There was a point in my life when food felt like my enemy. It seemed like there was nothing I could eat that my body did not react to. I was in a tailspin. Pulling yourself out of a tailspin can be tough and requires a strategy with multiple points of focus. One focus for me was healing my gut and calming the fire that seemed to be burning inside me.
A key ingredient in my great come back was Bone Broth. This was something I had never heard of outside of the chicken broth I saw my grandmother make every Thanksgiving. Bone broth was a staple in most pre-modern cultures. Villages would slaughter an animal like a goat, and after dividing up the meat, would pass the bones around to each household for a couple of days to simmer over a low fire. This slow simmer pulled out the therapeutic minerals and collagen locked in the bones. These nutrients support a healthy digestive tract, tissue formation, and liver function.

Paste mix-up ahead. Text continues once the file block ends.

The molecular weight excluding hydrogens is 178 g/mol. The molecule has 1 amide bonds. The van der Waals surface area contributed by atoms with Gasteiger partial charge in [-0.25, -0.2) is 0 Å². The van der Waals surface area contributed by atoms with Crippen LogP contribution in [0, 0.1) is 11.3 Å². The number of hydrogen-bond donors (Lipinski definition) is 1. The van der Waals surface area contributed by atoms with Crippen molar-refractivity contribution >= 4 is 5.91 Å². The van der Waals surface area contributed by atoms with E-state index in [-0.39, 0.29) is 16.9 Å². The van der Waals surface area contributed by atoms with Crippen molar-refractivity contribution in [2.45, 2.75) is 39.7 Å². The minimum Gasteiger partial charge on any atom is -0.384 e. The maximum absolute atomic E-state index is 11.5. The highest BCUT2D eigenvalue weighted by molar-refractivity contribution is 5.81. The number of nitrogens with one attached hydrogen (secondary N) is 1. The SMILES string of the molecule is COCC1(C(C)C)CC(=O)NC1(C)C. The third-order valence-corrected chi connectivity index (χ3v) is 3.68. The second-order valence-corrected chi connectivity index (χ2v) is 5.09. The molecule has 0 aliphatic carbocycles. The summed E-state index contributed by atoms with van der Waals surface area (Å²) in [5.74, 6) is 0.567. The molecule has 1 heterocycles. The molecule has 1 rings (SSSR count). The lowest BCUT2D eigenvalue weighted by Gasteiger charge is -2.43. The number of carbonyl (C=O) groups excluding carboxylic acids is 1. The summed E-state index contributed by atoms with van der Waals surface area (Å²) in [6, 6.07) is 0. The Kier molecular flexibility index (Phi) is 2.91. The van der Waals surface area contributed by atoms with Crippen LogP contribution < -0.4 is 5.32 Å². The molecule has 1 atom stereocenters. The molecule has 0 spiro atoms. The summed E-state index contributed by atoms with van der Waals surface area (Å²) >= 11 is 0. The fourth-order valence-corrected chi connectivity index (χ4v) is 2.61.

Restaurants use Bone broth “stock” as a base for sauce making. The concentrated nutrients and structural components of collagen make this liquid a true elixir from the gods. Use bone broth in replacement of water in any savory dish, as a base for soups and stews, as a braising liquid, and as something to sip on when feeling under the weather. I always buy bone-in cuts of meat or whole chickens so I have a constant supply of good bones to boil. Alright on with the recipe
- Leftover bones from chicken (legs, thigh, wings, or body), beef ribs or bone-in roasts, pork ribs or chops, or lamb ribs
- Filtered water
- 1/2 onion rough chopped
- 1 carrot cut into 1/2 inch pieces
- 1 stalk celery cut into 1/2 inch pieces
- 2 garlic cloves smashed and peeled
- Save the bones from your meals. You don’t have to clean them, the little bits of meat and connective tissue are beneficial
- Put the bones in the stockpot and fill with water to about an inch or two over the bones
- Cover and simmer on the stove top at the lowest heat setting on your smallest burner to keep the heat low. Simmer for 24 hours for chicken or 48 hours for beef, lamb, or pork.
- Remove the bones with a slotted spoon. Add the vegetables then turn the heat up to a rolling boil. Boil uncovered for 45-60 minutes until the liquid has reduced by 1/3-1/2.
- Pour through a strainer into glass jars. Use or freeze within 5 days
- Cooled bone broth should have a gelatin-like consistency